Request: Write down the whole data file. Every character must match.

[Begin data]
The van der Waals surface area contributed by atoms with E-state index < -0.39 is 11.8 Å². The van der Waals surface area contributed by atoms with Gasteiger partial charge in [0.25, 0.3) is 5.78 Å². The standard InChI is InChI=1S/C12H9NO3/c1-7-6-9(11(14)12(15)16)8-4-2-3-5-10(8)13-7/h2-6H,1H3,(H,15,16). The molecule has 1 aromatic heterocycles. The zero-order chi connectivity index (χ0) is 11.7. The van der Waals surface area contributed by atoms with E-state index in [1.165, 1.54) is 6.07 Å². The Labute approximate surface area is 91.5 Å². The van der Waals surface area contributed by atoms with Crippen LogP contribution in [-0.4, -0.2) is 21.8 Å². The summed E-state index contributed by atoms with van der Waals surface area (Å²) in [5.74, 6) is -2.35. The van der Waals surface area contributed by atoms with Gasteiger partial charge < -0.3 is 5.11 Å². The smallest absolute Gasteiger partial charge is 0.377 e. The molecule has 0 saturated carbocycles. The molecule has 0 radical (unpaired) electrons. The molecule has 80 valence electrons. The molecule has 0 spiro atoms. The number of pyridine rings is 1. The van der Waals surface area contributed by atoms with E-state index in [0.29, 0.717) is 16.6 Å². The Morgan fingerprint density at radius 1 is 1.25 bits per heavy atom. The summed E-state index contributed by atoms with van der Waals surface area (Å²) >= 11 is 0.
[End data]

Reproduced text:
The van der Waals surface area contributed by atoms with E-state index < -0.39 is 11.8 Å². The van der Waals surface area contributed by atoms with Gasteiger partial charge in [0.25, 0.3) is 5.78 Å². The standard InChI is InChI=1S/C12H9NO3/c1-7-6-9(11(14)12(15)16)8-4-2-3-5-10(8)13-7/h2-6H,1H3,(H,15,16). The molecule has 1 aromatic heterocycles. The zero-order chi connectivity index (χ0) is 11.7. The van der Waals surface area contributed by atoms with E-state index in [1.165, 1.54) is 6.07 Å². The Labute approximate surface area is 91.5 Å². The van der Waals surface area contributed by atoms with Crippen LogP contribution in [-0.4, -0.2) is 21.8 Å². The summed E-state index contributed by atoms with van der Waals surface area (Å²) in [5.74, 6) is -2.35. The van der Waals surface area contributed by atoms with Gasteiger partial charge < -0.3 is 5.11 Å². The smallest absolute Gasteiger partial charge is 0.377 e. The molecule has 0 saturated carbocycles. The molecule has 0 radical (unpaired) electrons. The molecule has 80 valence electrons. The molecule has 0 spiro atoms. The number of pyridine rings is 1. The van der Waals surface area contributed by atoms with E-state index in [0.29, 0.717) is 16.6 Å². The Morgan fingerprint density at radius 1 is 1.25 bits per heavy atom. The summed E-state index contributed by atoms with van der Waals surface area (Å²) >= 11 is 0.